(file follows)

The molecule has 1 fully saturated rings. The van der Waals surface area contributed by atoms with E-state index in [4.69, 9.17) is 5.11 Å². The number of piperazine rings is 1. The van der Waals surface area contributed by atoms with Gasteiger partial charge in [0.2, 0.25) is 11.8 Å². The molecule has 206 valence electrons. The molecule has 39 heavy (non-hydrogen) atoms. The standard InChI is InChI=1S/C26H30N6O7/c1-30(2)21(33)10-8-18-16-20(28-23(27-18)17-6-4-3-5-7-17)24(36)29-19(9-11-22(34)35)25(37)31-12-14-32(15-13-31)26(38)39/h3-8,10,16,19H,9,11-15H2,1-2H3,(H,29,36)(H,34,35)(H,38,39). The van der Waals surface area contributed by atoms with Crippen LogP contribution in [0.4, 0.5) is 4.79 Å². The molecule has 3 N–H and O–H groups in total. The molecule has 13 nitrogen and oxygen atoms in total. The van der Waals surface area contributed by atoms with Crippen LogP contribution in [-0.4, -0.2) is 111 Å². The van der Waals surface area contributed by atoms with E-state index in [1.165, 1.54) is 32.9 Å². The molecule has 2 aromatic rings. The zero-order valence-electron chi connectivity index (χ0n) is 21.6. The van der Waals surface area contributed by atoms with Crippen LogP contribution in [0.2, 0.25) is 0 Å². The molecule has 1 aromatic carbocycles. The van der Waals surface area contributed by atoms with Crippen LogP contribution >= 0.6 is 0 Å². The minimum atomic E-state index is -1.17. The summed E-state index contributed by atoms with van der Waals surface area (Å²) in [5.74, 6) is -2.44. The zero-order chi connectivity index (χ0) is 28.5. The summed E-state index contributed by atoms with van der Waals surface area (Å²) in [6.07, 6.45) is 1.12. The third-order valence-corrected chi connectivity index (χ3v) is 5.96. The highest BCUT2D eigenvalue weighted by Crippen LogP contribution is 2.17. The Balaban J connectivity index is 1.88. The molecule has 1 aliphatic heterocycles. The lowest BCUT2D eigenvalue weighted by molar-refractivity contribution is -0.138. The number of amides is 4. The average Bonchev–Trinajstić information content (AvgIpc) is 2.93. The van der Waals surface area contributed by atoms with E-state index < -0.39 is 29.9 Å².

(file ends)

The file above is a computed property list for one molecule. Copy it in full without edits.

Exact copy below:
The molecule has 1 fully saturated rings. The van der Waals surface area contributed by atoms with E-state index in [4.69, 9.17) is 5.11 Å². The number of piperazine rings is 1. The van der Waals surface area contributed by atoms with Gasteiger partial charge in [0.2, 0.25) is 11.8 Å². The molecule has 206 valence electrons. The molecule has 39 heavy (non-hydrogen) atoms. The standard InChI is InChI=1S/C26H30N6O7/c1-30(2)21(33)10-8-18-16-20(28-23(27-18)17-6-4-3-5-7-17)24(36)29-19(9-11-22(34)35)25(37)31-12-14-32(15-13-31)26(38)39/h3-8,10,16,19H,9,11-15H2,1-2H3,(H,29,36)(H,34,35)(H,38,39). The van der Waals surface area contributed by atoms with Crippen LogP contribution in [0.4, 0.5) is 4.79 Å². The molecule has 3 N–H and O–H groups in total. The molecule has 13 nitrogen and oxygen atoms in total. The van der Waals surface area contributed by atoms with Crippen LogP contribution in [-0.4, -0.2) is 111 Å². The van der Waals surface area contributed by atoms with E-state index in [1.165, 1.54) is 32.9 Å². The molecule has 2 aromatic rings. The zero-order valence-electron chi connectivity index (χ0n) is 21.6. The van der Waals surface area contributed by atoms with Crippen LogP contribution in [0.2, 0.25) is 0 Å². The molecule has 1 aromatic carbocycles. The van der Waals surface area contributed by atoms with Crippen LogP contribution >= 0.6 is 0 Å². The minimum atomic E-state index is -1.17. The summed E-state index contributed by atoms with van der Waals surface area (Å²) in [5.74, 6) is -2.44. The zero-order chi connectivity index (χ0) is 28.5. The summed E-state index contributed by atoms with van der Waals surface area (Å²) in [6.07, 6.45) is 1.12. The third-order valence-corrected chi connectivity index (χ3v) is 5.96. The highest BCUT2D eigenvalue weighted by Crippen LogP contribution is 2.17. The Balaban J connectivity index is 1.88. The molecule has 1 aliphatic heterocycles. The lowest BCUT2D eigenvalue weighted by molar-refractivity contribution is -0.138. The number of amides is 4. The average Bonchev–Trinajstić information content (AvgIpc) is 2.93. The van der Waals surface area contributed by atoms with E-state index < -0.39 is 29.9 Å².